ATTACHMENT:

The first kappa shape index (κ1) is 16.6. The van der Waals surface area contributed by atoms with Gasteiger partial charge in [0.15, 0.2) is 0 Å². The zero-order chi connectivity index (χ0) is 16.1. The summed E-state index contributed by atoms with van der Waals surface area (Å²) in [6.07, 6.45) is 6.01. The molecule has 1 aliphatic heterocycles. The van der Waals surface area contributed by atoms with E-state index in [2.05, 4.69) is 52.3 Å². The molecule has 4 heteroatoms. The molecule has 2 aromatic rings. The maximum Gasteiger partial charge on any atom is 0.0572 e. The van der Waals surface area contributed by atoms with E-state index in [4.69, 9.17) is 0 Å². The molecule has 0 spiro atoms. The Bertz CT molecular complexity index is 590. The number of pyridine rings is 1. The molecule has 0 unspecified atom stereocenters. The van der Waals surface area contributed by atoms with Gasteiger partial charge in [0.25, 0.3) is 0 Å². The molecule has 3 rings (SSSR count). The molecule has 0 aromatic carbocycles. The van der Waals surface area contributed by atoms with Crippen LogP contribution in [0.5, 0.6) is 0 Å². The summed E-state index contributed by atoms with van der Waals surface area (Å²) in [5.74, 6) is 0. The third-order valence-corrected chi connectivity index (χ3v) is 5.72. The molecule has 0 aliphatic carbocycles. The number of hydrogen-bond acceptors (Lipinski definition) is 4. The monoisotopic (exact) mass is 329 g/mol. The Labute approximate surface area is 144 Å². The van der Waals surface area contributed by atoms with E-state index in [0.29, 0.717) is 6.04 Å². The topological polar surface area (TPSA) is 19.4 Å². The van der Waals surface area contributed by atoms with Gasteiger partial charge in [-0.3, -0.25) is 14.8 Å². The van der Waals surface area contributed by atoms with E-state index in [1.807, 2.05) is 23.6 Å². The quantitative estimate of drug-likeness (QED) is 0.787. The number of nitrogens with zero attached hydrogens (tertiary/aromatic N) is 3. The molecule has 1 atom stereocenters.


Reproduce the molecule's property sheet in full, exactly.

The first kappa shape index (κ1) is 16.6. The van der Waals surface area contributed by atoms with Gasteiger partial charge in [0.15, 0.2) is 0 Å². The zero-order chi connectivity index (χ0) is 16.1. The summed E-state index contributed by atoms with van der Waals surface area (Å²) in [6.07, 6.45) is 6.01. The molecule has 1 aliphatic heterocycles. The van der Waals surface area contributed by atoms with E-state index in [2.05, 4.69) is 52.3 Å². The molecule has 4 heteroatoms. The molecule has 2 aromatic rings. The maximum Gasteiger partial charge on any atom is 0.0572 e. The van der Waals surface area contributed by atoms with E-state index in [4.69, 9.17) is 0 Å². The molecule has 0 spiro atoms. The Bertz CT molecular complexity index is 590. The number of pyridine rings is 1. The molecule has 0 unspecified atom stereocenters. The van der Waals surface area contributed by atoms with Gasteiger partial charge in [0.25, 0.3) is 0 Å². The molecule has 3 rings (SSSR count). The molecule has 0 aromatic carbocycles. The van der Waals surface area contributed by atoms with Crippen LogP contribution in [0.5, 0.6) is 0 Å². The summed E-state index contributed by atoms with van der Waals surface area (Å²) in [5.74, 6) is 0. The third-order valence-corrected chi connectivity index (χ3v) is 5.72. The molecule has 0 aliphatic carbocycles. The number of hydrogen-bond acceptors (Lipinski definition) is 4. The monoisotopic (exact) mass is 329 g/mol. The Labute approximate surface area is 144 Å². The van der Waals surface area contributed by atoms with E-state index in [0.29, 0.717) is 6.04 Å². The topological polar surface area (TPSA) is 19.4 Å². The van der Waals surface area contributed by atoms with Gasteiger partial charge in [-0.3, -0.25) is 14.8 Å². The van der Waals surface area contributed by atoms with E-state index in [1.807, 2.05) is 23.6 Å². The quantitative estimate of drug-likeness (QED) is 0.787. The number of nitrogens with zero attached hydrogens (tertiary/aromatic N) is 3. The molecule has 1 atom stereocenters.